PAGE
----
Lord Davies of Oldham: My Lords, of course my noble friend, with his vast knowledge of these matters, is absolutely right that we have made provision in the budget for the reduction of poverty, which is an important part of the general battle against terrorism. As he indicated also, there is a substantial increase in the single security and intelligence budget, which will rise to some £3.5 billion by 2011more than three times what we spent on these matters before 9/11. The Government are giving proper priority to this important work.
Lord Davies of Oldham: My Lords, I do not think that defence spending has fallen below that of 1930; it is massively above the spending of the Conservative Governments last decade in powerthe late 1980s and early 1990s. The simple fact is that defence expenditure is falling, if the noble Baroness meant in relation to the rise in GDP, first, because the rise in GDP is proceeding significantly, and secondly, our percentage drop against GDP is in line with all other advanced countries, including the United States of America.
Lord Blaker: My Lords, is the noble Lord aware that the Foreign and Commonwealth Secretary said two weeks ago that one-third of our diplomats in Europe are to be moved to the Middle East and Asia? While there may be a need for more in the Middle East and Asia, given the troubles there, is it not doubtful wisdom to reduce our diplomats in Europe by one-third?
Lord Davies of Oldham: My Lords, as I indicated in my Answer, there is increased expenditure on the Foreign Offices budget, but its priorities change significantly from time to time and the noble Lord will recognise that there is an immense need to increase our capacity, ability and representation in the Middle East in areas where we are all too well aware that real difficulties manifest themselves. He will, no doubt, have heard this morning the extremely able way in which our ambassador to Afghanistan responded to the issues confronting the Government there, reflecting the enhanced status of his role in the countrya properly enhanced status, given the significance of Afghanistan to world security.
Lord Campbell of Alloway: My Lords, can the noble Lord assure us that adequate provision of resources for our Armed Forces, for the Foreign and Commonwealth Office in this respect, and for counterterrorism will remain a priority over other expenditures?
The noble Lord is right: defence expenditure is bound to be a very high priority. He will appreciate that we need to guarantee the security of our country in troubled times. He will also recognise that we have provided in the budget additional resources for the period up to 2010-11.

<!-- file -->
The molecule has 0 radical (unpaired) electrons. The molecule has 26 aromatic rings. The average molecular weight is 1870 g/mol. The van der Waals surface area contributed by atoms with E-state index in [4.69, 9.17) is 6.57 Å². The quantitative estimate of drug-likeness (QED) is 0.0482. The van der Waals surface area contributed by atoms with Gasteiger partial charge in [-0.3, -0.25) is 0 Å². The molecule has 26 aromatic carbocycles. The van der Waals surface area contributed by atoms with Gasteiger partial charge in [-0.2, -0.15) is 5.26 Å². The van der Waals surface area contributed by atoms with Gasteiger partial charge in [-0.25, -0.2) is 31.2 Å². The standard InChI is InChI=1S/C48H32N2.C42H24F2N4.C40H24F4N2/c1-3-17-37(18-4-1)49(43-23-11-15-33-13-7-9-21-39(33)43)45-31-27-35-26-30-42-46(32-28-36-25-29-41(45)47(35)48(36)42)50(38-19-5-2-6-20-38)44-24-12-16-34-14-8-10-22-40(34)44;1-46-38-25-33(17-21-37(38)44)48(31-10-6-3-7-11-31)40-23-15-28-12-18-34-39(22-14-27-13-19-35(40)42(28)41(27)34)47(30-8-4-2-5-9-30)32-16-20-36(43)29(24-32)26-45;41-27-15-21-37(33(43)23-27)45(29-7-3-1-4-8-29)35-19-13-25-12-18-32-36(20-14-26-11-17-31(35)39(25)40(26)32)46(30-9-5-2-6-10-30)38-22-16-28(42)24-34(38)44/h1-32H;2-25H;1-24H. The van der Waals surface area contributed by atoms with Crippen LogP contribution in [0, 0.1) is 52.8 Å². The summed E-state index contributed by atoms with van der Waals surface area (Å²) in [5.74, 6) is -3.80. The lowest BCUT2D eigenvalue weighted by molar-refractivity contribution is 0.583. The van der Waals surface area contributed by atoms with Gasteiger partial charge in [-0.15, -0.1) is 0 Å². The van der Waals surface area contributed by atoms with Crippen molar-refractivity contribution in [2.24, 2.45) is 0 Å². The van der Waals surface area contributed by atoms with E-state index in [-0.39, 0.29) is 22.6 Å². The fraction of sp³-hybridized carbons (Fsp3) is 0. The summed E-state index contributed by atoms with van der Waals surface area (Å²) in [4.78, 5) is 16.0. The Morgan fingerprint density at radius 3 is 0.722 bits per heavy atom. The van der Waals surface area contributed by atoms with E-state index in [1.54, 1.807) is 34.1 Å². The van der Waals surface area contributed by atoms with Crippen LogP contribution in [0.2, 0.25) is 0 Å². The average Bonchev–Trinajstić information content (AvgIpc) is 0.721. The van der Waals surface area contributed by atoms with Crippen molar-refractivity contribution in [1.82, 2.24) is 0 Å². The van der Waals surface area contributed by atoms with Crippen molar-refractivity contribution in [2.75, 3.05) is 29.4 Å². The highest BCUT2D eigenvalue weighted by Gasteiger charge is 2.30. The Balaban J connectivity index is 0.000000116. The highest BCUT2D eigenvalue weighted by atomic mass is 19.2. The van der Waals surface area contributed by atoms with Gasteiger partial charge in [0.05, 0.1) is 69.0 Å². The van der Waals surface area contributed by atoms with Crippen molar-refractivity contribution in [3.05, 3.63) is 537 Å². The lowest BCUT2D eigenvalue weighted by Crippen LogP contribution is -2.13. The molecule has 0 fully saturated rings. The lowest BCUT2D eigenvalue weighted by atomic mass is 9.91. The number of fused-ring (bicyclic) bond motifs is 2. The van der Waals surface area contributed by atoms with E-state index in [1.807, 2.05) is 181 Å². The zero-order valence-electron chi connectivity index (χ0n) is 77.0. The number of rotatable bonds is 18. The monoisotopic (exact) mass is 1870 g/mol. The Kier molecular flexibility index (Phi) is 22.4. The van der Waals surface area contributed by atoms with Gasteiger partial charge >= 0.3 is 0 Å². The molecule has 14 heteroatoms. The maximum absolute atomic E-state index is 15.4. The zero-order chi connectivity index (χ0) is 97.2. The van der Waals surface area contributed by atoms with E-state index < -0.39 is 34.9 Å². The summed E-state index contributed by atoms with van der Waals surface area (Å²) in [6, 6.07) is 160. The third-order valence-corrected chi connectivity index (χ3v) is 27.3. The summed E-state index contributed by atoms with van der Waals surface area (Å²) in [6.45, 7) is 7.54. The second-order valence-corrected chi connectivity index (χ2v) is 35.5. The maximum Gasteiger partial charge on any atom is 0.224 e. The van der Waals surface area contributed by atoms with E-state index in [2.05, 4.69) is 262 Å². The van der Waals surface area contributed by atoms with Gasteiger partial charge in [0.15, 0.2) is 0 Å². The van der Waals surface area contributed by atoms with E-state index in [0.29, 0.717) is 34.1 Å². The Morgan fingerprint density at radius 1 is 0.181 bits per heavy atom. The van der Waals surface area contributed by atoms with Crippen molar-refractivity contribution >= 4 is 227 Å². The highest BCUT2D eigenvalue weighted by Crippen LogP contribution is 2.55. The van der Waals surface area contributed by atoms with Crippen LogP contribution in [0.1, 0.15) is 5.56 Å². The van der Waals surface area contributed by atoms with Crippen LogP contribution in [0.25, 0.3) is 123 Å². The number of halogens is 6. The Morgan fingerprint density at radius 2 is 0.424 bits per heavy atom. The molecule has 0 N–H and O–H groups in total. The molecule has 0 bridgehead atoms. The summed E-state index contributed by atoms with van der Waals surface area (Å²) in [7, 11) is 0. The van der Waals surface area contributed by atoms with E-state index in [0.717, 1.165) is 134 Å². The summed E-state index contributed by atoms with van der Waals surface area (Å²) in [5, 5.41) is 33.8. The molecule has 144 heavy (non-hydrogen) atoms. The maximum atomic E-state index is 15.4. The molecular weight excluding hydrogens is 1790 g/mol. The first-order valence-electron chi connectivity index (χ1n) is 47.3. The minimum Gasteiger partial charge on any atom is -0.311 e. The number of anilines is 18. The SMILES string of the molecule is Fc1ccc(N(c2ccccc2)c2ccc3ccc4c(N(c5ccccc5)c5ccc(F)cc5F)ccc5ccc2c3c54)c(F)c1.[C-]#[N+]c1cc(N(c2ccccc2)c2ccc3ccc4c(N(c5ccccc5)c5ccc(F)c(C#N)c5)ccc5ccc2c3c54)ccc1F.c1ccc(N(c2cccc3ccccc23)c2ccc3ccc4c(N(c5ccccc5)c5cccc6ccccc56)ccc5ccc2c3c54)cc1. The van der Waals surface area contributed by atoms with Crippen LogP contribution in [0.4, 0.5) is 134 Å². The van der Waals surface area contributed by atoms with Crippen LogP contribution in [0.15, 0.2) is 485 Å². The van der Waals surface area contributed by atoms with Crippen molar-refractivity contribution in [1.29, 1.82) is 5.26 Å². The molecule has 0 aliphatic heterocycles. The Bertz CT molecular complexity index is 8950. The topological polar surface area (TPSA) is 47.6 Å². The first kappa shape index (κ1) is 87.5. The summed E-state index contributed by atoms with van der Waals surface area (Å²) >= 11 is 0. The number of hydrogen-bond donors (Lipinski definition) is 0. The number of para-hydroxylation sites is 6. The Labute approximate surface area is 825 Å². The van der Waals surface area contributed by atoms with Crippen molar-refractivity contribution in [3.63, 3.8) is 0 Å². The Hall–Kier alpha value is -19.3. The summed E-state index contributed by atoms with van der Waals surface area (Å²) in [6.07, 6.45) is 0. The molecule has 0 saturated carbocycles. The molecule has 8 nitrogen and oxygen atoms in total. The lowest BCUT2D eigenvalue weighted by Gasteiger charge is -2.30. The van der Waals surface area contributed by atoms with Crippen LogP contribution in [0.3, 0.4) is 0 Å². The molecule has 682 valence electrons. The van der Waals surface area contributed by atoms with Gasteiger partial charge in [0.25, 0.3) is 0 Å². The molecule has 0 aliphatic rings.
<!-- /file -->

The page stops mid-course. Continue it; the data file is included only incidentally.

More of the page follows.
In response to observations that we have had from all sides of the House about the normal conventions of debate at different stages of Bills, I remind the House that, when we come to debate the Human Fertilisation and Embryology Bill, the advisory rules for debate from the Companion state that,
The noble and learned Lord said: My Lords, I have had a message from my noble friend Lady Finlay, who has put her name to this amendment. She says that her train from Cardiff this morning was unfortunately cancelled. She is travelling up by taxi which, apparently, can go almost as fast as the train, and hopes to be here before the end of the debate.
When we were debating saviour siblings in Committee, there were two main concerns about the drafting. The first was the inclusion of the words other tissue in paragraph 3 of Schedule 2, which seemed to be far too wide. That concern has now been met by the Government in the next amendment, so I will say no more about that.
The second cause for concern was the word serious in the context of serious medical condition. The reference is to page 55, line 30. I prefer the term life-threatening which is, as I understand it, the current test. To my mind, life-threatening is better because it indicates, with some precision, the right degree of seriousnessneither too broad nor, as I hope to suggest, too restrictive.
The trouble with the word serious on its own is that it is much too vague and imprecise. For example, one meaning given in the Oxford English Dictionary is: giving cause for anxiety; not light or superficial. I do not suppose that anyone in the House would argue that a condition which gives cause for anxiety is a sufficient ground for creating and testing embryos. Clarity and precision, if one can achieve them, are always important in legislation but never more so than when one is dealing with matters as sensitive as human embryologya point made very well this time last week by the most reverend Primate the Archbishop of Canterbury.